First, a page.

Jesus: The Living Water (John 7:1-52)

Before I begin my sermon today, I need to share a dire warning with you about an environmental substance that threatens us all. I want to warn you about staying clear of it. If I list just some of its dangers, surely that will be enough.

The substance in question is dihydrogen monoxide. It is colorless, odorless, tasteless - and kills thousands of people every year. Most of these deaths result from its accidental inhalation. Even if it does not kill, there are others dangers to dihydrogen monoxide. Prolonged exposure to its solid form causes severe tissue damage. It may cause severe burns on human flesh or produce electrical failures and decreased effectiveness of automobile brakes. It contributes directly to the erosion of our natural landscape. It has been found to be a major component in every cancerous tumor ever examined by the pathology department at Vanderbilt University Medical Center.

Do I have your attention now? Do you think this is something worthy of your concern? Would you consider signing a petition in the lobby this morning to ban dihydrogen monoxide from the United States of America?

Oh, one other thing. The common name for dihydrogen monoxide is water. Just plain H2O. And a 14-year-old student at Eagle Rock Junior High School in Idaho Falls did his science project on a report similar to the one above five years ago. He based it on spoofs about the dangers of dihydrogen monoxide circulating on the Internet. Nathan Zohner won first prize in the Greater Idaho Falls Science Fair with his project titled "How Gullible Are We?" It was a creative way to remind people how open to exploitation we are when we don't think critically.

People shove claims at us every day under a heading like "important information" or "undeniable facts" - claims that dupe otherwise intelligent and decent people. It happens in sales pitches. It happens in politics. It happens in religion. It even happened to Jesus one day - in the context of a festival at Jerusalem that involved a water ceremony.

The Foolish Rejection

It was autumn and during our month of October when Jesus made the decision to return to Judea. You may remember that his healing of an invalid at the Pool of Bethesda on a sabbath day and his subsequent claim to be divine had created such a firestorm that the religious establishment set itself to kill him (John 5:1-18). So he had made a strategic retreat north to Galilee and taught people there. But his climactic hour was getting closer and closer now, and he knew it was time to return to face his accusers. He was rather secretive about his plan - keeping his intentions from his own family members (7:1-3).

The reason we know the time of year is because the Feast of Tabernacles or Festival of Booths was being celebrated. It is the third of the three annual pilgrim feasts of Judaism. It was timed to coincide with the fall harvest and was something akin to our Thanksgiving Day in that respect. Theologically it was a harkening back to the time when the ancestors of the celebrants lived in tents (i.e., tabernacles, booths) for 40 years with Moses in the wilderness. Typically there would have been no general rains since those of spring. Pools and cisterns were low. And the days were starting to grow shorter, with nighttime darkness coming earlier each day.

All these motifs came together in the festival observances. Families built lean-to shelters; the children loved it! Priests made a daily procession during the week-long event from the Pool of Siloam from whence they had drawn water to the temple where it would be poured out at the altar. They sang these words from Isaiah in the process: "With joy you will draw water from the wells of salvation" (Isa. 12:3). On the final day of the festival, torches were lit in the temple compound, the priests circled the altar seven times with the water from Siloam, and finally poured it out as an offering into a bowl set on the altar. Before he is through, Jesus will have picked up on all these constituents as symbols of his own identity and mission.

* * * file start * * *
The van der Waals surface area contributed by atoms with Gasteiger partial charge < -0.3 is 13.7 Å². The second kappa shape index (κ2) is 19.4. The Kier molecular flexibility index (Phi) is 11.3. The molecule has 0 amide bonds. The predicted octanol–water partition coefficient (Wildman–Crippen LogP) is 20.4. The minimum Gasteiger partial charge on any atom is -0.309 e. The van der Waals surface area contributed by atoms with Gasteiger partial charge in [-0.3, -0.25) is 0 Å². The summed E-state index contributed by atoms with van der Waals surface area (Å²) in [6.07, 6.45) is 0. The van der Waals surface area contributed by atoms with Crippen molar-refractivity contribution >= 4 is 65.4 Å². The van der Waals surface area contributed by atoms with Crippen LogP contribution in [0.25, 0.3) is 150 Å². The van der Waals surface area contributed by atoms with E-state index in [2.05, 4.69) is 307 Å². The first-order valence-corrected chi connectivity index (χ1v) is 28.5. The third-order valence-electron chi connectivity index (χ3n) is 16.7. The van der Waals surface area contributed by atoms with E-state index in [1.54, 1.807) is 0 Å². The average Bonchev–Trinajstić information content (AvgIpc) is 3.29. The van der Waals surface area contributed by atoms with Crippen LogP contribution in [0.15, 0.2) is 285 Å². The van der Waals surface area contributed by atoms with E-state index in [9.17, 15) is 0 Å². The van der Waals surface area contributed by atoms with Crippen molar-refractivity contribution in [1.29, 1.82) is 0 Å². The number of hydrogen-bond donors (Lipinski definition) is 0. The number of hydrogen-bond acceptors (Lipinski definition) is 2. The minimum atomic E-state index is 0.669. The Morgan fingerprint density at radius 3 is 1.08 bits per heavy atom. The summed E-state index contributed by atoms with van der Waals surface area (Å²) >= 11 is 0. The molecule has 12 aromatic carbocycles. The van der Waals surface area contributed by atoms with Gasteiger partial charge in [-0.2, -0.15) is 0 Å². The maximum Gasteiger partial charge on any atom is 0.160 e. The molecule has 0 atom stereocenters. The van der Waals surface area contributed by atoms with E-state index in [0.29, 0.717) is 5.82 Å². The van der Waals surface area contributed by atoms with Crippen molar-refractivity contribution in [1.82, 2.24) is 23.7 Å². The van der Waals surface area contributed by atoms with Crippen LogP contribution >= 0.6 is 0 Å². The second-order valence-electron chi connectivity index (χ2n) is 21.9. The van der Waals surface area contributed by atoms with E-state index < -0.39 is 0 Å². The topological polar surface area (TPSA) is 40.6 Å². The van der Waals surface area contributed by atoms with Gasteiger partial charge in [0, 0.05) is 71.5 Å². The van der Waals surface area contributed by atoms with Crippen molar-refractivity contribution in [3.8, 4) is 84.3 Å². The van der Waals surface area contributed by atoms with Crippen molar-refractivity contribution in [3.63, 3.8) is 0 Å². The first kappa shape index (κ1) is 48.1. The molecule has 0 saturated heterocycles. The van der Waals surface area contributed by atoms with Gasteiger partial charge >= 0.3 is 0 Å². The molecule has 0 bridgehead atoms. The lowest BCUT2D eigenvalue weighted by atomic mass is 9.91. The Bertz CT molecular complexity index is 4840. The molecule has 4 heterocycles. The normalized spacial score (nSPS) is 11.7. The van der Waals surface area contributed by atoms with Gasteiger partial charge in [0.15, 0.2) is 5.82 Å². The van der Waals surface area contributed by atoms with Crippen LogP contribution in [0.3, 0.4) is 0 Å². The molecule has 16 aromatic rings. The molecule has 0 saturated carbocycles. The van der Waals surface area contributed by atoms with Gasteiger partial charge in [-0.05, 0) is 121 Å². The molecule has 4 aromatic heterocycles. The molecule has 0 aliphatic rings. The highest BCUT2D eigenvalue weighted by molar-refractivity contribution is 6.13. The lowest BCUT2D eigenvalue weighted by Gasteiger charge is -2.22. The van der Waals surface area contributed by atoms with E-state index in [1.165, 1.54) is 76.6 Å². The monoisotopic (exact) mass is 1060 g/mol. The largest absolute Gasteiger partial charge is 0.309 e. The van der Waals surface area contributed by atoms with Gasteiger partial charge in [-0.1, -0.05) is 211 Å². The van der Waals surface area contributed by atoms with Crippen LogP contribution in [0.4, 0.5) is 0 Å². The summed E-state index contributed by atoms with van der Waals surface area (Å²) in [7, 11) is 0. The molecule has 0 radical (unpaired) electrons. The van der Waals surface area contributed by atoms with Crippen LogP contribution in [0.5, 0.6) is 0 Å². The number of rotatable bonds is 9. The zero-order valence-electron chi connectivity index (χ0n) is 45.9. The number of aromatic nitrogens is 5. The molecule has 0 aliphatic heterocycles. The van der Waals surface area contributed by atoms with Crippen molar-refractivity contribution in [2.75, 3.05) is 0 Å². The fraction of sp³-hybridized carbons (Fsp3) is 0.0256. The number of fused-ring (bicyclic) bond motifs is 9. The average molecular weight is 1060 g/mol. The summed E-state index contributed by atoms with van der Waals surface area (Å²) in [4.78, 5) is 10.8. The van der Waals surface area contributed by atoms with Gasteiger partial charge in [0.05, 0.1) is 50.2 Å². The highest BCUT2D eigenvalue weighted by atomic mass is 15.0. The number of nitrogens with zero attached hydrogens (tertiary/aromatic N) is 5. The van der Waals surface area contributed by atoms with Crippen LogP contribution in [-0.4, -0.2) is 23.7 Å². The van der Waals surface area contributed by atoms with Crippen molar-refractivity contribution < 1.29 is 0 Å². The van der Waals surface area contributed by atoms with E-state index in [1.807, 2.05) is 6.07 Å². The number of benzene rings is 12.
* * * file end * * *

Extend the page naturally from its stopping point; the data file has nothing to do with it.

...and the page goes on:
Midway of festival week, Jesus went to the temple and began to teach. "The Jews were astonished at it, saying, 'How does this man have such learning, when he has never been taught?' " (7:15). They were saying, in effect, that they didn't have to listen to Jesus. He hasn't been to school. He doesn't have a doctorate in rabbinic studies. He doesn't have a mentor-rabbi to back him up. "Big deal!" said Jesus. "I am teaching on the authority of heaven itself, and all you have to do to know that what I'm saying is true is to think for yourselves. If the Law of Moses allows circumcision surgery on the sabbath, then surely it can't be wrong to heal someone's whole body on that holy day."

If a man receives circumcision on the sabbath in order that the law of Moses may not be broken, are you angry with me because I healed a man's whole body on the sabbath? Do not judge by appearances, but judge with right judgment (5:23-24).
Stymied by his a fortiori argument (i.e., if the lesser, then so much more the greater; note: this is commonly called "light and heavy" as a rabbinic form) about healing, they moved next to challenge his background - out of their ignorance both of Scripture and of Jesus himself. "We know where this man is from," they said, "but when the Messiah comes, no one will know where he is from" (7:27). Really? That was chimney-corner scripture of that day, but there is no such text in the Hebrew Bible! And did they really even know from whence he hailed? Hardly! When someone later cited the prophecy in Malachi that Messiah "comes from Bethlehem," they did so to prove that Jesus could not be the person because he was from Nazareth in Galilee (7:41-42, 52; cf. Mic. 5:2). Though raised in Nazareth, Jesus had indeed been born in Bethlehem of Judea in fulfillment of the prediction in Holy Scripture!

The people holding sway over that crowd on that day played on its gullibility. They warned and cajoled the people. They made themselves sound believable by appealing to "the Word of God" and by passing along traditional beliefs that were altogether antithetical to the text of Scripture. They made practically everyone there skeptical of Jesus and moved them to vote to ban dihydrogen monoxide - when the very Water of Life, Heaven's Own H2O, the Ultimate Thirst-Slaker - was standing in their midst! Don't you be gullible enough to reject him!

To their credit, not everyone in the mob went with the prejudice and ignorance that prevailed that day. John informs us that some in the crowd had enough common sense to reason their way to faith by this simple process: "Yet many in the crowd believed in him and were saying, 'When the Messiah comes, will he do more signs than this man has done?' " (7:31). Common-sense faith can still trump both unbelieving scholarship and uninformed prejudice.

The Gracious Offer

In spite of the context of unbelief and hostility at the festival, Jesus remained true to himself. He acted out of his nature and mission, not out of the frustrating circumstances of that dismal moment.